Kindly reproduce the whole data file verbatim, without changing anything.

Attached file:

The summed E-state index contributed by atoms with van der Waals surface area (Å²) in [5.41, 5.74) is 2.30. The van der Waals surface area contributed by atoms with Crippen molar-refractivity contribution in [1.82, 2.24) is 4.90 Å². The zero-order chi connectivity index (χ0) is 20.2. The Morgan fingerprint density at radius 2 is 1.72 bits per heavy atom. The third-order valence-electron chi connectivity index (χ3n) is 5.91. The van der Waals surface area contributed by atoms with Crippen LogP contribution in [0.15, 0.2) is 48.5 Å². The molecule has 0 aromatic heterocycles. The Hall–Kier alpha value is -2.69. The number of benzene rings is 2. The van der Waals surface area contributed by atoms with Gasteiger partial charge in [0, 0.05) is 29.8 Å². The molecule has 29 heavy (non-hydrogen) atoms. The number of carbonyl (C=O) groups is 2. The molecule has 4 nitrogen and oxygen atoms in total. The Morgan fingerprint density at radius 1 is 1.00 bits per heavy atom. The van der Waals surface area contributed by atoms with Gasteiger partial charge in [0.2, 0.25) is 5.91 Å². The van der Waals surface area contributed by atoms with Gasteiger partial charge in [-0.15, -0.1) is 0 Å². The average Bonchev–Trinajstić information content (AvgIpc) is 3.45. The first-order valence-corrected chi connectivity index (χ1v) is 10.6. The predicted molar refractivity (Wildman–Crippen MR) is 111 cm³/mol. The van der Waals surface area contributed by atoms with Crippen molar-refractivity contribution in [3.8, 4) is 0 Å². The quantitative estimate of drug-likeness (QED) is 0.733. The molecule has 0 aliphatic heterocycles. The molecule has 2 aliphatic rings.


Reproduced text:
The summed E-state index contributed by atoms with van der Waals surface area (Å²) in [5.41, 5.74) is 2.30. The van der Waals surface area contributed by atoms with Crippen molar-refractivity contribution in [1.82, 2.24) is 4.90 Å². The zero-order chi connectivity index (χ0) is 20.2. The Morgan fingerprint density at radius 2 is 1.72 bits per heavy atom. The third-order valence-electron chi connectivity index (χ3n) is 5.91. The van der Waals surface area contributed by atoms with Crippen LogP contribution in [0.15, 0.2) is 48.5 Å². The molecule has 0 aromatic heterocycles. The Hall–Kier alpha value is -2.69. The number of benzene rings is 2. The van der Waals surface area contributed by atoms with Gasteiger partial charge in [0, 0.05) is 29.8 Å². The molecule has 29 heavy (non-hydrogen) atoms. The number of carbonyl (C=O) groups is 2. The molecule has 4 nitrogen and oxygen atoms in total. The Morgan fingerprint density at radius 1 is 1.00 bits per heavy atom. The van der Waals surface area contributed by atoms with Gasteiger partial charge in [0.2, 0.25) is 5.91 Å². The van der Waals surface area contributed by atoms with Gasteiger partial charge in [-0.15, -0.1) is 0 Å². The average Bonchev–Trinajstić information content (AvgIpc) is 3.45. The first-order valence-corrected chi connectivity index (χ1v) is 10.6. The predicted molar refractivity (Wildman–Crippen MR) is 111 cm³/mol. The van der Waals surface area contributed by atoms with Crippen molar-refractivity contribution in [3.8, 4) is 0 Å². The quantitative estimate of drug-likeness (QED) is 0.733. The molecule has 0 aliphatic heterocycles. The molecule has 2 aliphatic rings.